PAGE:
- Over 80% of undergraduates have at least one credit card and nearly 50% of college graduates carry four or more credit cards. According to the U.S. Department of Education, the average balance carried by these students is more than $3,000. (Senator Christopher Dodd, CT)
So what happens to you once you’ve graduated college? If you have a bad credit rating because you’ve misused credit cards, you probably won’t be able to buy the car you’ve always wanted, even with a good job. You’ll probably have trouble finding a place to live, as landlords check your credit history, too. So do many employers, as part of your background check, which could even mean that you won’t get the good job that you might otherwise be qualified for. For all these reasons, you must learn how to manage your money well and know that, if you have a credit card, you had better not abuse it.
It is best to check your credit regularly. At your request, each of the three major credit reporting agencies is required to provide you a free annual credit report. You can request your credit report from them all at once or from each of them separately. Requesting your credit report from one of the three credit bureaus every four months allows you to check your credit three times a year, which is a good thing to do. Identity theft is real, it can cause a great deal of trouble, and it can happen to any of you, especially if you don’t protect your personal information such as your driver’s license, Social Security, and credit card numbers. So be sure to request your free annual credit report from each of the following three major credit reporting agencies:
As most of you are minors, be aware that you will likely need to have your parent or guardian apply for you in writing. Once you turn 18, you can get your credit report on your own. Just be sure to keep your credit information private!
Source: Daveramsey.com, “The Truth About Teens and Credit Cards” http://www.daveramsey.com/the_truth_about/teens_and_credit_cards_3592.html.cfm
- Do you think the passage of The Credit Card Accountability, Responsibility and Disclosure Act of 2009 was a good idea? ___ Or a bad idea? ___ And why?
- Do you have a credit card? No ___ Yes ___. If Yes, do you make your monthly payments on time, every time? Yes ___ No ___.
- If you have a credit card, do you pay your full balance each month? Yes ___ No ___. If not, do you pay only the minimum balance most months? No ___ Yes___. If not, please explain why you sometimes carry a balance.
- For the purchases that a teenager typically makes, and with the limited amount of money most teens have, do you think it is necessary for teens to have a credit card? No ___ Yes ___. Explain.
- How did you feel about the article, “The Truth About Teens and Credit Cards,” quoted in this week’s news story? Do you think Dave Ramsey is being too harsh? No ___ Yes ___. Do you think young people are ready for credit cards? No ___ Yes ___. What do you think is needed to make young people ready for credit cards?
Follow-up Activity for Teens Who Have the Student Guide:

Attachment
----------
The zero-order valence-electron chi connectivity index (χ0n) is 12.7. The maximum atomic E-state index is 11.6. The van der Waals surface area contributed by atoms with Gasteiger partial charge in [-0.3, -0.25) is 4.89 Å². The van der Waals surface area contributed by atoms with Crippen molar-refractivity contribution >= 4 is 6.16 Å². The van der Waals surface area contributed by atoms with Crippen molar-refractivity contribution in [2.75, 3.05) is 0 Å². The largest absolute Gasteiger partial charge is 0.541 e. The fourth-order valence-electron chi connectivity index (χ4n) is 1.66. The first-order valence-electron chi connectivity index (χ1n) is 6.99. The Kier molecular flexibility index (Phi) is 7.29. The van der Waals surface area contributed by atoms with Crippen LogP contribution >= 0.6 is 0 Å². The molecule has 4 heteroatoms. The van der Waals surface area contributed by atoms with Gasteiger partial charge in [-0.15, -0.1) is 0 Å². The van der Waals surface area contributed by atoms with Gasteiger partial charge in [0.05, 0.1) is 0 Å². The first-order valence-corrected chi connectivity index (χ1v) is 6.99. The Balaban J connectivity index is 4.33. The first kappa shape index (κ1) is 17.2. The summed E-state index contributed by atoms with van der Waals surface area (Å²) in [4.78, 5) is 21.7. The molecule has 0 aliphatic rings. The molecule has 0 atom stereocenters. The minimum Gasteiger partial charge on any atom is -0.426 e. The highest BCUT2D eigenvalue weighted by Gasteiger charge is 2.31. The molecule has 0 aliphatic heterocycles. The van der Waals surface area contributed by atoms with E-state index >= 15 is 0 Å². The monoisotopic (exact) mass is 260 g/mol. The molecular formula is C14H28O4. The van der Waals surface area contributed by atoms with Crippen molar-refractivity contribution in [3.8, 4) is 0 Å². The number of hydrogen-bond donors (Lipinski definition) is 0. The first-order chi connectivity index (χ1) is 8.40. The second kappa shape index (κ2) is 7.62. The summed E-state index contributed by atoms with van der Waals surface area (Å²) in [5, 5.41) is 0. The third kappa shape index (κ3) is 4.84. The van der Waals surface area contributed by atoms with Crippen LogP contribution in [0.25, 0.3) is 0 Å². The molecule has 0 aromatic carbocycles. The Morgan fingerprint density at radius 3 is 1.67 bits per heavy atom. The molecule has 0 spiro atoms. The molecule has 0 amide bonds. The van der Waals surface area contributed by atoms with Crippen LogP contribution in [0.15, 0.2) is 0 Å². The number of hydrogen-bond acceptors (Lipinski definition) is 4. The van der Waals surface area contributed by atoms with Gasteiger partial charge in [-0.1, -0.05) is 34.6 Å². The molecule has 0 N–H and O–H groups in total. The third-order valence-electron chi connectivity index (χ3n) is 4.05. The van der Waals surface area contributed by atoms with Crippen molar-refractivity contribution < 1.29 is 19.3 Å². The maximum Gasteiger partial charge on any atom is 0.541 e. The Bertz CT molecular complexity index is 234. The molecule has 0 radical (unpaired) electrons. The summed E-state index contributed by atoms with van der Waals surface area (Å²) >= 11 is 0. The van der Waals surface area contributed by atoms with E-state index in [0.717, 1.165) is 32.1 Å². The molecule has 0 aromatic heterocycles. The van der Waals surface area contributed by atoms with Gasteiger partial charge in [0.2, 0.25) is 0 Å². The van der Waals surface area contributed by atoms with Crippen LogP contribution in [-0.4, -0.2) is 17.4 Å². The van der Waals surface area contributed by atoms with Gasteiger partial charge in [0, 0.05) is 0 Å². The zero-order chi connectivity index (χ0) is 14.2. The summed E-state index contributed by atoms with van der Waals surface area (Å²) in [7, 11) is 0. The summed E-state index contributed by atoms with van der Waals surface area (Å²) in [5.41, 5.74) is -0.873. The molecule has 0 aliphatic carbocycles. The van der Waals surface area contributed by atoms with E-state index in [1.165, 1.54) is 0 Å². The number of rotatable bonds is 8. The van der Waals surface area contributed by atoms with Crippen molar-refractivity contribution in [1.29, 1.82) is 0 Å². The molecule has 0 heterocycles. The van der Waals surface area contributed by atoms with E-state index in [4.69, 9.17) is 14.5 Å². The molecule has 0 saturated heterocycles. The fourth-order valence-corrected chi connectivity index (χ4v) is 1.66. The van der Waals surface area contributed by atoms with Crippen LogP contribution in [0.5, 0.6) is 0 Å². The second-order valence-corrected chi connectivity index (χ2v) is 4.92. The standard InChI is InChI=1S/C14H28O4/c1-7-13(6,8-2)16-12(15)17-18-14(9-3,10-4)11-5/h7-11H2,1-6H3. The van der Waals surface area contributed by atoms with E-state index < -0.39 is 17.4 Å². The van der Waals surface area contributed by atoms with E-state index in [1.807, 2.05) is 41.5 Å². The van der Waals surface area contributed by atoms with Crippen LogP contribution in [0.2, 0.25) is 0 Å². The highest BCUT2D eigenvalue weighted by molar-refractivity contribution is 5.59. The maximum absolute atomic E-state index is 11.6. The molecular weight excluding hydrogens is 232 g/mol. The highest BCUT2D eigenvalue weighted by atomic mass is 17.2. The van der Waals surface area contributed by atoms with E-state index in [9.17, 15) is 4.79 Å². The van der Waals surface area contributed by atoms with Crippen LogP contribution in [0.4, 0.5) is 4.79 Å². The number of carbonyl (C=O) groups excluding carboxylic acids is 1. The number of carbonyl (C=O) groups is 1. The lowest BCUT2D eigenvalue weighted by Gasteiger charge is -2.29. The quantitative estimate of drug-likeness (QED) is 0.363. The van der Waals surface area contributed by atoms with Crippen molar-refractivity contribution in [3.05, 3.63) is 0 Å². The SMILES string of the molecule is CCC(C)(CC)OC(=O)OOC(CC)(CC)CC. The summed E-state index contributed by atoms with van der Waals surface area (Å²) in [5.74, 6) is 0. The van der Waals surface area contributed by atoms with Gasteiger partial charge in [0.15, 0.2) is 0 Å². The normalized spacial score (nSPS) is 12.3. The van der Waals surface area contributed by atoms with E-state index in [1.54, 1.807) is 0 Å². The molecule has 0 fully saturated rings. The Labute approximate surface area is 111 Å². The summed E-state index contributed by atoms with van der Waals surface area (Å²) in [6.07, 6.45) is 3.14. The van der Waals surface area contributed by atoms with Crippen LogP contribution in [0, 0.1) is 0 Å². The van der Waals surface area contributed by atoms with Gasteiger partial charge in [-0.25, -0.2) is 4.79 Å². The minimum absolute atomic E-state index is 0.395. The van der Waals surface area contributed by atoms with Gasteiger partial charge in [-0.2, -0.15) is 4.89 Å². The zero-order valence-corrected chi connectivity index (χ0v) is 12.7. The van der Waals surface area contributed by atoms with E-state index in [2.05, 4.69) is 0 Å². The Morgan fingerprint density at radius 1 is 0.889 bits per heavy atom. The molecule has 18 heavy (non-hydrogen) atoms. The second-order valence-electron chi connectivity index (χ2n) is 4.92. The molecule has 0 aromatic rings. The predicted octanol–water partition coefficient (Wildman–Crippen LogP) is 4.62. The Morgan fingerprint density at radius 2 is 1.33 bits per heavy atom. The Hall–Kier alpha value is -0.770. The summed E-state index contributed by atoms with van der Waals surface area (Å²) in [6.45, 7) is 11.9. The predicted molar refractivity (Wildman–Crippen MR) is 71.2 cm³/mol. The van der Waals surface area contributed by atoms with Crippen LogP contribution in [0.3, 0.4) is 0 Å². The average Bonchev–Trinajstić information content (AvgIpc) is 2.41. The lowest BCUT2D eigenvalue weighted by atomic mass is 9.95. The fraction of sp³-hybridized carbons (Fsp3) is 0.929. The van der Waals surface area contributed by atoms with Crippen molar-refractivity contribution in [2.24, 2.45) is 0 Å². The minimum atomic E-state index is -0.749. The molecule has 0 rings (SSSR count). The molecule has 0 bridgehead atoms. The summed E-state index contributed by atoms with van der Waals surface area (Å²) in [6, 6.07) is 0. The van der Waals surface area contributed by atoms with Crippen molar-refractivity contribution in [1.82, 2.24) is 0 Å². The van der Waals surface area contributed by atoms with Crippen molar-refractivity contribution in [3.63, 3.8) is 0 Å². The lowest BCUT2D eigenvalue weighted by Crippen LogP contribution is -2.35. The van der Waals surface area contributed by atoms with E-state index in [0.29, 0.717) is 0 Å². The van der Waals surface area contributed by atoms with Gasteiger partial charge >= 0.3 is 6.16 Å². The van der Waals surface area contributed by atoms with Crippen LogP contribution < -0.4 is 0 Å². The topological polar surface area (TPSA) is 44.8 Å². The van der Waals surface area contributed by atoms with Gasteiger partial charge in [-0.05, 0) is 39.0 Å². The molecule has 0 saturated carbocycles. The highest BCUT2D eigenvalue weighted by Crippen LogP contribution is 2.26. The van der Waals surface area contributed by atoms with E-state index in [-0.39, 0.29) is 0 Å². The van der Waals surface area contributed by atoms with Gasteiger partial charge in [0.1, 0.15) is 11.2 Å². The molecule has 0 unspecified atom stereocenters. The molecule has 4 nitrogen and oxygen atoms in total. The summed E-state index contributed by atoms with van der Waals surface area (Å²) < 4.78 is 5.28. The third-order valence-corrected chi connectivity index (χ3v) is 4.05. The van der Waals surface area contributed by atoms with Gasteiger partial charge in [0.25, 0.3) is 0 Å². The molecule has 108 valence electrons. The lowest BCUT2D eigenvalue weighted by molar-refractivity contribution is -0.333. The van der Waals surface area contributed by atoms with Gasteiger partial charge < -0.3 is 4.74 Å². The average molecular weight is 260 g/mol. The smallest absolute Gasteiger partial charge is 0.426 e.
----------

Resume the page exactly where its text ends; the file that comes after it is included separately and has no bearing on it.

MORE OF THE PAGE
Complete the activity from the Web site below. Print out your results and be prepared to discuss the questions in class. If you do not have the guide, go to the following link and complete the activity.
Go to the Web site, http://www.bankrate.com/brm/calc/MinPayment.asp. This is a calculator for figuring out how much you would have to pay on a credit card if you only paid the minimum each month. Calculate your minimum payment and how much interest you would owe with these three sets of numbers. It will automatically put in the minimum payment when you click in the text box. Click “calculate” to get the interest. Be prepared to explain the consequences of only paying the minimum. What else have you learned by doing these calculations?
Balance and Interest: $600 (at 9%, 18%, & 14%), $450 (at 9%, 18%, & 14%), $750 (at 9%, 18%, 14%).
Kentucky High School Financial Planning Program
The purpose of the HSFPP financial updates, video lessons, and Web site is to assist county Extension agents, credit union educators, high school teachers, and parents who home school their teenagers so that they may improve the economic well-being of our teenagers; and also to show educators how the HSFPP, updates, and video lessons meet Kentucky core concepts. The Web site, updates, and video lessons are provided by the University of Kentucky Cooperative Extension Service, and are free to all educators. The list of core concepts and order form for free program materials including the student guide and instructors manual can be found on the Kentucky HSFPP home page.
If you are not already on our listserv:
The video lessons are available only to members of our listserv and will not be posted to the HSFPP Web site because of the timeliness of the information. If you would like to receive our video lessons, which are sent to our listserv biweekly, on alternate weeks from these updates, please sign up at the following page of our Web site: http://www.ca.uky.edu/hes/fcs/HSFP/response.htm.